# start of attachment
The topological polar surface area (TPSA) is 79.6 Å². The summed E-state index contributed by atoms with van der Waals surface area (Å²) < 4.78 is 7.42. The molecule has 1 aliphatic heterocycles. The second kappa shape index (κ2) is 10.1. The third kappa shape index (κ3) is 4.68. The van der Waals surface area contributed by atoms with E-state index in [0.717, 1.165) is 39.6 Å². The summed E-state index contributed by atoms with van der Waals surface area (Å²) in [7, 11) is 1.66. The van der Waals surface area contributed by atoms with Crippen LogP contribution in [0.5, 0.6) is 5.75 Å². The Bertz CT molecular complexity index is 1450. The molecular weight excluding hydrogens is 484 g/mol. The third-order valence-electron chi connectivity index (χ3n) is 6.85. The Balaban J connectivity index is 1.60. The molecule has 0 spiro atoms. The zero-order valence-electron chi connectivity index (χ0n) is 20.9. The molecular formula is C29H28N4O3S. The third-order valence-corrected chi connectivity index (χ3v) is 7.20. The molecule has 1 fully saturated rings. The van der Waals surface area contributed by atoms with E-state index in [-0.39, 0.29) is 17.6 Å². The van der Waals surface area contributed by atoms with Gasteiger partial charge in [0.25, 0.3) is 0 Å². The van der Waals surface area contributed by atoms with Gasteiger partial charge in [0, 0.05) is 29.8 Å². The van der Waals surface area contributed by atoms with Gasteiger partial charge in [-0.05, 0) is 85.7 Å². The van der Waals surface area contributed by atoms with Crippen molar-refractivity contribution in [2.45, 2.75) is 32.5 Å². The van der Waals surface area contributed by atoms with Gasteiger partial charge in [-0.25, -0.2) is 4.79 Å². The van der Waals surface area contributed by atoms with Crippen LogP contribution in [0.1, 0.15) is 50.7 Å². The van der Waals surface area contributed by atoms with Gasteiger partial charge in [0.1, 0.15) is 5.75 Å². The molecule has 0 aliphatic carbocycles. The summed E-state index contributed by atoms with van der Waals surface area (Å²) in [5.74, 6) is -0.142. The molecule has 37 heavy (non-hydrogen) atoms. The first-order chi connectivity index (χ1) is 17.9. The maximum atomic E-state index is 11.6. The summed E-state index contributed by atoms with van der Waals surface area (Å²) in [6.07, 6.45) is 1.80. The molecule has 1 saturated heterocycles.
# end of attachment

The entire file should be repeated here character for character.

The topological polar surface area (TPSA) is 79.6 Å². The summed E-state index contributed by atoms with van der Waals surface area (Å²) < 4.78 is 7.42. The molecule has 1 aliphatic heterocycles. The second kappa shape index (κ2) is 10.1. The third kappa shape index (κ3) is 4.68. The van der Waals surface area contributed by atoms with E-state index in [0.717, 1.165) is 39.6 Å². The summed E-state index contributed by atoms with van der Waals surface area (Å²) in [7, 11) is 1.66. The van der Waals surface area contributed by atoms with Crippen LogP contribution in [0.5, 0.6) is 5.75 Å². The Bertz CT molecular complexity index is 1450. The molecular weight excluding hydrogens is 484 g/mol. The third-order valence-electron chi connectivity index (χ3n) is 6.85. The Balaban J connectivity index is 1.60. The molecule has 0 spiro atoms. The zero-order valence-electron chi connectivity index (χ0n) is 20.9. The molecular formula is C29H28N4O3S. The third-order valence-corrected chi connectivity index (χ3v) is 7.20. The molecule has 1 fully saturated rings. The van der Waals surface area contributed by atoms with E-state index in [-0.39, 0.29) is 17.6 Å². The van der Waals surface area contributed by atoms with Gasteiger partial charge in [0.25, 0.3) is 0 Å². The van der Waals surface area contributed by atoms with Gasteiger partial charge in [0, 0.05) is 29.8 Å². The van der Waals surface area contributed by atoms with Gasteiger partial charge in [-0.05, 0) is 85.7 Å². The van der Waals surface area contributed by atoms with Crippen molar-refractivity contribution in [2.45, 2.75) is 32.5 Å². The van der Waals surface area contributed by atoms with Gasteiger partial charge in [-0.25, -0.2) is 4.79 Å². The van der Waals surface area contributed by atoms with Crippen LogP contribution in [0.1, 0.15) is 50.7 Å². The van der Waals surface area contributed by atoms with Gasteiger partial charge in [0.1, 0.15) is 5.75 Å². The molecule has 0 aliphatic carbocycles. The summed E-state index contributed by atoms with van der Waals surface area (Å²) in [5.74, 6) is -0.142. The molecule has 37 heavy (non-hydrogen) atoms. The first-order chi connectivity index (χ1) is 17.9. The maximum atomic E-state index is 11.6. The summed E-state index contributed by atoms with van der Waals surface area (Å²) in [6.07, 6.45) is 1.80. The molecule has 1 saturated heterocycles.